How does Twitter new Character Limit Impact Customer Care?

CEW2018 is the world's premier customer success event. It attracts some of the finest thought leaders and industry gurus in the #cs space. This year, CEW2018 London, has invited some phenomenal sponsors who will be on hand to engage with attendees. One such Silver Sponsor, is Dimelo, a company that enables businesses to manage all their digital customer care channels within a single platform.

In this article, Adrien Lemaire, Content Manager at Dimelo looks at some important changes to Twitter and its impact on #customer success.

Last November, Twitter announced a major change for all users: the switch from 140 to 280 characters available per tweet. A few months after this feature rollout, we are reviewing how it has impacted customer care.

A general roll-out after Twitter’s tests

This evolution has followed a months-long beta test period during which the change was rolled out to a limited number of users. The social network found that 9% of tweets hit the character limit, versus 1% for tweets with 280 characters. Twitter has presented this evolution as a way to give users more space to express themselves.


Although this change makes tweets longer, Twitter reassure users that speed and brevity remain its signature. During the tests, users with the 280 character limit kept on sending short messages: only 5% of tweets sent were longer than 140 characters.

It’s also worth emphasizing that people within the test spent less time editing their tweets to respect the limit. This change has not only increased their activity on the social network, but also the engagement they enjoyed.

Consequences for companies

In the business world, this change means more space to answer clients. Replying complex enquiries in 140 characters can be challenging. This change makes customer care management on Twitter easier. The new 280 character limit will allow companies to:

       Limit messages spread over several tweets: the 140 character limit could oblige companies and customers to divide their messages in several parts. This was not optimal for conversations follow-up and could increase response time. The 280 character limit help reduce the number of such messages.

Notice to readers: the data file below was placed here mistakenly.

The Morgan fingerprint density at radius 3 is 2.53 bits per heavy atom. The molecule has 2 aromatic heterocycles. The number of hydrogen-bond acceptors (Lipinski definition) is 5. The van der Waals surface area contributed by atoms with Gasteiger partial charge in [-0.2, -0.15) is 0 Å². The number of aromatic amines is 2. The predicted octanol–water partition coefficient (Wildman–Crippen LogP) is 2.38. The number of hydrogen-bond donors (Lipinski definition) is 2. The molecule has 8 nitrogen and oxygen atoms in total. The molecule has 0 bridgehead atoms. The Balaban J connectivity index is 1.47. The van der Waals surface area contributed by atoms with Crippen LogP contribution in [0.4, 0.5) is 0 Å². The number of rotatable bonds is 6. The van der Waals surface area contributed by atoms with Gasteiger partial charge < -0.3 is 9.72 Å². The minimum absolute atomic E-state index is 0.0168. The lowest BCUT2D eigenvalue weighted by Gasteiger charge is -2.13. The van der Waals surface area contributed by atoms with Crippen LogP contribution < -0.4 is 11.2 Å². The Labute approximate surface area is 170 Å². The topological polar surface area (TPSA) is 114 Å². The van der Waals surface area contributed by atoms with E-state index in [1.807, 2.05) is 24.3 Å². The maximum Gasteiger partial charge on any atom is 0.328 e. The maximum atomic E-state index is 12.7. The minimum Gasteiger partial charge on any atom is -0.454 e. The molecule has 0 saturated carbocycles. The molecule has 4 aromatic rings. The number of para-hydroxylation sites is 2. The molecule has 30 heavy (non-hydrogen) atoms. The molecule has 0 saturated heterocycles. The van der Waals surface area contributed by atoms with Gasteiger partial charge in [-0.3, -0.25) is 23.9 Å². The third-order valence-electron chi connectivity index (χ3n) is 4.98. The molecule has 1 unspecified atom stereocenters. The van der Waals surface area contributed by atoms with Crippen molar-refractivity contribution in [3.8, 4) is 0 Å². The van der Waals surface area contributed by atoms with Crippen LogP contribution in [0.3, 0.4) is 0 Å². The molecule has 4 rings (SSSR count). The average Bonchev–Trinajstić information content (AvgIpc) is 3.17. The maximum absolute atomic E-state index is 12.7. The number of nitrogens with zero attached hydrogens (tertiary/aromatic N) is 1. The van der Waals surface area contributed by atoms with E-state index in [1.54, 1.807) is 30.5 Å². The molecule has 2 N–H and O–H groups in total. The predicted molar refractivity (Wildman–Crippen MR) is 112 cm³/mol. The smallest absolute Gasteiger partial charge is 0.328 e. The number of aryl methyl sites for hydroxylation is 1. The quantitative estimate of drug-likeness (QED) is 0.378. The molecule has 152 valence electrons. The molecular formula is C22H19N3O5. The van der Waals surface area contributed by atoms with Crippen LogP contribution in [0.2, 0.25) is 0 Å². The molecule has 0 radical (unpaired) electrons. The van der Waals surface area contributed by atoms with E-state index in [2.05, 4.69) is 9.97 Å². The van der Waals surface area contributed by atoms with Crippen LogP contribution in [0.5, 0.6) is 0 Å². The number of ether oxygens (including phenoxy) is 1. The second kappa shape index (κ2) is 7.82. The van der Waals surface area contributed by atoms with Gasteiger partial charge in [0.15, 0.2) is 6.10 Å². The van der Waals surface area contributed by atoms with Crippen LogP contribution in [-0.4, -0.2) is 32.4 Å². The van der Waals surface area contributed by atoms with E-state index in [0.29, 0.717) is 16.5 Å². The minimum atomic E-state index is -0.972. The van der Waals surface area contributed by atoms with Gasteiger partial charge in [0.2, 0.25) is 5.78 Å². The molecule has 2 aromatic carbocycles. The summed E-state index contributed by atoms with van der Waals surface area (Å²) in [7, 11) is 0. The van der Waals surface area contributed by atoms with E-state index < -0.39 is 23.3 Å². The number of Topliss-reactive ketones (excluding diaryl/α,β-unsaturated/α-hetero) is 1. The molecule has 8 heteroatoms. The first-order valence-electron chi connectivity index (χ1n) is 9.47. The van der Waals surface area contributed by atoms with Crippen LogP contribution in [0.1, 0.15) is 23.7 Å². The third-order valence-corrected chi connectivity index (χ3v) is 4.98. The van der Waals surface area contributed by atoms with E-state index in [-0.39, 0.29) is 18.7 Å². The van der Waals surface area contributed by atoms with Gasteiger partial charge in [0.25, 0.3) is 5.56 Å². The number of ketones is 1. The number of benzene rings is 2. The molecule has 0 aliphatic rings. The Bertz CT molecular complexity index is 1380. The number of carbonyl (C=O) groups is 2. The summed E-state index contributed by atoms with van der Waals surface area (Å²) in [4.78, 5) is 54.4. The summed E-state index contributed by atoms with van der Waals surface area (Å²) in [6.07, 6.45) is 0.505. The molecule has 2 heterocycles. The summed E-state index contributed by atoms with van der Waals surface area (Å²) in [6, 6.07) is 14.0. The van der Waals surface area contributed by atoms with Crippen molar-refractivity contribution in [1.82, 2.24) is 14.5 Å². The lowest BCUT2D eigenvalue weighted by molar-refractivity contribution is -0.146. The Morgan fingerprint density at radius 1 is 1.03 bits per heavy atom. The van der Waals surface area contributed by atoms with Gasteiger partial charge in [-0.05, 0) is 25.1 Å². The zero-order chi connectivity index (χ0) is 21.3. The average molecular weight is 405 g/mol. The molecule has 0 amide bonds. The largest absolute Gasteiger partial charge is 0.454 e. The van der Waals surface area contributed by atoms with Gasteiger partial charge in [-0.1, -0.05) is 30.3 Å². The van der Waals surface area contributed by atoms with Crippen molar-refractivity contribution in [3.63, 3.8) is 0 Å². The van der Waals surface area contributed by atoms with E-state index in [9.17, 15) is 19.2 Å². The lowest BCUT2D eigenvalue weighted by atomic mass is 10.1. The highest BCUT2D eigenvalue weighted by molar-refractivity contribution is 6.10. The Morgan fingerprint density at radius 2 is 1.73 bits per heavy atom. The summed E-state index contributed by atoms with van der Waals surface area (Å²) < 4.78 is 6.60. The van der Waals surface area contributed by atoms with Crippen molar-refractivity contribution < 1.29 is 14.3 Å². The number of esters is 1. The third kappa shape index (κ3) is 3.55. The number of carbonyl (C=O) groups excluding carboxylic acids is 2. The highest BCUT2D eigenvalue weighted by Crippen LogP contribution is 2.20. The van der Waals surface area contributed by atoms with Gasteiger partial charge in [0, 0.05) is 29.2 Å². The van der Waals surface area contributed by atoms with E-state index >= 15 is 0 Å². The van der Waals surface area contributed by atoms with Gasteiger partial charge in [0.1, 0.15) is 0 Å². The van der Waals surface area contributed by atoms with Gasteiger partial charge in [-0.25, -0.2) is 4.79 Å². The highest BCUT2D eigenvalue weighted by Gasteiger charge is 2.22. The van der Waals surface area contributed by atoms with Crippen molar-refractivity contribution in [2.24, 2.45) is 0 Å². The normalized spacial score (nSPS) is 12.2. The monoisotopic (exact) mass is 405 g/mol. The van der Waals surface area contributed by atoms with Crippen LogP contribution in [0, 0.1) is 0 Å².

Avoid redirecting to other channels: it is common to see brands redirect their customers from Twitter to another channel (email, phone…). This is not good practice from a customer experience standpoint. With more space available, companies now have the opportunity to answer directly on Twitter without redirecting to another channel. Of course, private messages interactions remain the best medium to share sensitive data (personal details, customer number).

       Reduce handling time: as observed by Twitter during its test, agents spend less time editing their messages to fit the character limit. Their answers will be more detailed too. This quick handling time criteria is especially important on Twitter: 79% of users expect an answer from brands within an hour.

       Adopt more easily the brand’s tone on Twitter: the 280 character limit gives agents more space to answer with their company’s tone. For example, some of them choose to include the agent’s name in each tweet, giving a sense of proximity but leaving less space for the message content. This leads to using abbreviations, which are not always understood by customers.

In the same way, some companies regularly include emojis, images of even GIFs to answer more creatively. Agents will now be able to include,with greater ease, this type of specificities to their answers. Globally, this change will allow brands to communicate more efficiently.

Among Dimelo's clients, we have observed that customer care agents use 35% more characters to answer enquiries on average, since the change.

This evolution can contribute to improve customer care on Twitter by enabling companies to provide more complete and faster answers. Since the number of tweets related to customer care has increased by 250% over the last 2 years, being present on this channel becomes essential to make sure to answer to enquiries. 

By Adrien Lemaire, Content Manager at Dimelo

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